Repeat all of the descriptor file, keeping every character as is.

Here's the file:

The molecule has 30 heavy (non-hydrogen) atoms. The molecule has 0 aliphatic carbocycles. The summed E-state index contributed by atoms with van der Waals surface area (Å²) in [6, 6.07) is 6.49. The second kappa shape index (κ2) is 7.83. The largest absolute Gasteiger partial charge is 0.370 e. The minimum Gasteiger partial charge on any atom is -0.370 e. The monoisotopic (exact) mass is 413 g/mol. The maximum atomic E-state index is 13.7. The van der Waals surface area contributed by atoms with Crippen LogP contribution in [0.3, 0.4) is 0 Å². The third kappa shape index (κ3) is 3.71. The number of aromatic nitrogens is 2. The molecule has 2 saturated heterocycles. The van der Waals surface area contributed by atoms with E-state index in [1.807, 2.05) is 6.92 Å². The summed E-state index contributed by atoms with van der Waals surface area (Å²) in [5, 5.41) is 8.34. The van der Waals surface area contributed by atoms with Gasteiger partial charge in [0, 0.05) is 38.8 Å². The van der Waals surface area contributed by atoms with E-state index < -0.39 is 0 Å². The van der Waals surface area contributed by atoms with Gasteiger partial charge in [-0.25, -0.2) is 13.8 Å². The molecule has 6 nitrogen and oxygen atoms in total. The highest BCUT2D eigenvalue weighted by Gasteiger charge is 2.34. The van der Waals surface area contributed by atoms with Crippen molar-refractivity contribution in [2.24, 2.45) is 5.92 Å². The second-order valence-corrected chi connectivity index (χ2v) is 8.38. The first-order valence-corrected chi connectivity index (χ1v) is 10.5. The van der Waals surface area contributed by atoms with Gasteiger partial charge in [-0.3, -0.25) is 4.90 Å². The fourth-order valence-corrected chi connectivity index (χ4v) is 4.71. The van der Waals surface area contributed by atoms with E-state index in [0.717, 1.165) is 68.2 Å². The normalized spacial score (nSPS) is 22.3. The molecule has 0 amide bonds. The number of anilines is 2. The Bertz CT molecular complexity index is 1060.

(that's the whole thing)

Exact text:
The molecule has 30 heavy (non-hydrogen) atoms. The molecule has 0 aliphatic carbocycles. The summed E-state index contributed by atoms with van der Waals surface area (Å²) in [6, 6.07) is 6.49. The second kappa shape index (κ2) is 7.83. The largest absolute Gasteiger partial charge is 0.370 e. The minimum Gasteiger partial charge on any atom is -0.370 e. The monoisotopic (exact) mass is 413 g/mol. The maximum atomic E-state index is 13.7. The van der Waals surface area contributed by atoms with Crippen LogP contribution in [0.3, 0.4) is 0 Å². The third kappa shape index (κ3) is 3.71. The number of aromatic nitrogens is 2. The molecule has 2 saturated heterocycles. The van der Waals surface area contributed by atoms with E-state index in [1.807, 2.05) is 6.92 Å². The summed E-state index contributed by atoms with van der Waals surface area (Å²) in [5, 5.41) is 8.34. The van der Waals surface area contributed by atoms with Gasteiger partial charge in [0, 0.05) is 38.8 Å². The van der Waals surface area contributed by atoms with E-state index < -0.39 is 0 Å². The van der Waals surface area contributed by atoms with Gasteiger partial charge in [-0.25, -0.2) is 13.8 Å². The molecule has 6 nitrogen and oxygen atoms in total. The highest BCUT2D eigenvalue weighted by Gasteiger charge is 2.34. The van der Waals surface area contributed by atoms with Crippen molar-refractivity contribution in [2.24, 2.45) is 5.92 Å². The second-order valence-corrected chi connectivity index (χ2v) is 8.38. The first-order valence-corrected chi connectivity index (χ1v) is 10.5. The van der Waals surface area contributed by atoms with Gasteiger partial charge in [-0.3, -0.25) is 4.90 Å². The fourth-order valence-corrected chi connectivity index (χ4v) is 4.71. The van der Waals surface area contributed by atoms with E-state index in [0.717, 1.165) is 68.2 Å². The normalized spacial score (nSPS) is 22.3. The molecule has 0 amide bonds. The number of anilines is 2. The Bertz CT molecular complexity index is 1060.